Regarding the backlight, I've read that if a button is held down for a couple of seconds, the backlight will stay on until the radio is turned off. I just ordered a refurbished unit from Amazon for $38.00 (free shipping).Bit of a gamble, but returnable. I have a La Crosse T83738. Crap audio, no stereo. The Sangean should prove to be the right radio for trips. Thanks for the comprehensive review!


Glad you liked the review, Ampman. Hope you like the radio. I don't have my DT-400W to check the backlight trick. I donated it a couple of years ago.


Stephen said...

I tried on the DT-400W to see if the backlight trick worked, I couldn't get it to stay on even after holding several buttons down for several seconds each.

I haven't been doing much DXing recently, other than listening to Dave Ramsey on KXNT-840 and KDXU-890 in the evenings depending on when I tune in, maybe a few other occasional things. (He's on KXNT from 6-9pm PST and on KDXU from 8-11pm PST / 9pm-12am MST.)

Was actually looking at something on a map, came across Hays, KS or something like that, remembered some of the blogs you'd posted on cross-country DX and thought I'd like to go back and read a few. :)

Am considering moving, likely out of CA, considering AZ, NM, TX, maybe OK, KS, southern CO, UT, NV possibly. Have friends in Phoenix, in NM, SW of Fort Worth, TX, near Oklahoma City, my grandpa grew up in Durango, CO, etc.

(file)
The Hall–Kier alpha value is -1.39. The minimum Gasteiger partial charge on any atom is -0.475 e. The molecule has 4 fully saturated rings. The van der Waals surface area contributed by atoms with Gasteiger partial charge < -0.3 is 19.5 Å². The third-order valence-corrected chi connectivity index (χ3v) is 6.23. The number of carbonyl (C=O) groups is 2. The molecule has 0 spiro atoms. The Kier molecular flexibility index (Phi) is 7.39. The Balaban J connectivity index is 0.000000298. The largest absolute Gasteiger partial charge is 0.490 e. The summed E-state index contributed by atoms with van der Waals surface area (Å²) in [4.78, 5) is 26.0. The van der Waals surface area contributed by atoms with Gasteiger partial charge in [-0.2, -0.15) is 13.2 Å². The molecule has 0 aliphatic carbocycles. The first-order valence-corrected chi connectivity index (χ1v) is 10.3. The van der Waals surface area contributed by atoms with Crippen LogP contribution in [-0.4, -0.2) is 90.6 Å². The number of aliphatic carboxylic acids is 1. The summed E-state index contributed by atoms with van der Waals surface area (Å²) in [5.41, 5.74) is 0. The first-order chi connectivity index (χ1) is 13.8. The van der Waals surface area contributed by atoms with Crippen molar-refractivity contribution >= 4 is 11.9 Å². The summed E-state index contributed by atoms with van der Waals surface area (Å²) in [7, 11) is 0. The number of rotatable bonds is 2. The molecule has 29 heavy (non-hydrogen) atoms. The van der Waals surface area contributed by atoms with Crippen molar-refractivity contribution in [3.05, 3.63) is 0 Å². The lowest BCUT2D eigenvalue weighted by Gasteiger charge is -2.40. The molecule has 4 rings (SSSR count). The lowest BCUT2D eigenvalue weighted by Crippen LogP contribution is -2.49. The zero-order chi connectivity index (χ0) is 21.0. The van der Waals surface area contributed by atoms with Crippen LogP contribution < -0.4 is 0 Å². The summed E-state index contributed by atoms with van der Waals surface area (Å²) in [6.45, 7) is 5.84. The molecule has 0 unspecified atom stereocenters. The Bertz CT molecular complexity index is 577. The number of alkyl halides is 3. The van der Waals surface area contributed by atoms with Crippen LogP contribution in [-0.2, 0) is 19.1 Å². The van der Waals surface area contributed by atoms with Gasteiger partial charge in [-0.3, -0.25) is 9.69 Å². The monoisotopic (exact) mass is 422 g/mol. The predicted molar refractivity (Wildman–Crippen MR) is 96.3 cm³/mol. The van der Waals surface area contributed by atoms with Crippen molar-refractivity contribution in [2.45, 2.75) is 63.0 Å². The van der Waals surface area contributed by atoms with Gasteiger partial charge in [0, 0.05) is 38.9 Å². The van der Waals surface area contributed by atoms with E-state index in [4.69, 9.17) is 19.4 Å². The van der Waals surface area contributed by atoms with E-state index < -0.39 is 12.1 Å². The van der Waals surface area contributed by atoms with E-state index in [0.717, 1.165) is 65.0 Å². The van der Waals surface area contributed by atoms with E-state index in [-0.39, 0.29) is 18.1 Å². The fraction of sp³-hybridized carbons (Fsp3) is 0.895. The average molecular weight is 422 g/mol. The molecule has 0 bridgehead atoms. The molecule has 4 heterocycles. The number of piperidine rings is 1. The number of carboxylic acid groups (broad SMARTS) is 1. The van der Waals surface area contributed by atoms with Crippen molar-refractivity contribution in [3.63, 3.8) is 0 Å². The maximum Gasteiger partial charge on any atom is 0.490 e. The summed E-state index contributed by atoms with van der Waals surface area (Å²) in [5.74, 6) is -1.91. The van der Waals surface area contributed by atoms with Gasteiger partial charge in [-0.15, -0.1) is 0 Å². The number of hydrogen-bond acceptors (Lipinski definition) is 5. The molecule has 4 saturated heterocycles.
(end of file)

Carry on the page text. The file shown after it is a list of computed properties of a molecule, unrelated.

One criteria I'm looking at, among others, is to be somewhere that's not bombarded by strong local AM stations, if possible. (For example, if an unmodded Sony SRF-M37W hears spits on a 2nd-adjacent or much splatter on a 1st-adjacent, I may be too close to the station.)

I'm also going through and getting rid of some stuff - a few of my oldest-to-me radios have all either died or something else wrong with them (and not particularly worth much - Panasonic RQ-SW10/20), so I'm getting rid of those. Hanging onto the other radios you gave me though a few years ago -- I wonder if I was the one you meant when you mentioned the DT-400W - I think I got it from you? :) I've actually been using the DT-400W now mostly, as the tuning knob on my Eton Traveler III broke a few months ago or so.


Hi Stephen,

I've been wondering what you've been up to lately as I've not heard from you in a long time. Glad you are still playing radio and DXing.

OK on the possible move. Let me know where you land. I'm back east at my sister's place near Rochester, NY. I drove back here at the start of the pandemic in March and will probably stay here til next spring at least. I still have my place in Arizona and will get back there eventually.

I think the DT-400 was the one I gave you. Glad to know you are using those radios. I bought a bunch of cheap analog DSP pocket radios this summer and have been evaluating them. Some are not bad.

Lately I just bought an old Allied A-2515 transistor general coverage radio off eBay. It is in perfect condition and I've been going through it. It dates back to about 1969.

Good to hear from you Stephen! Keep in touch. I think you have my email. It's still the same.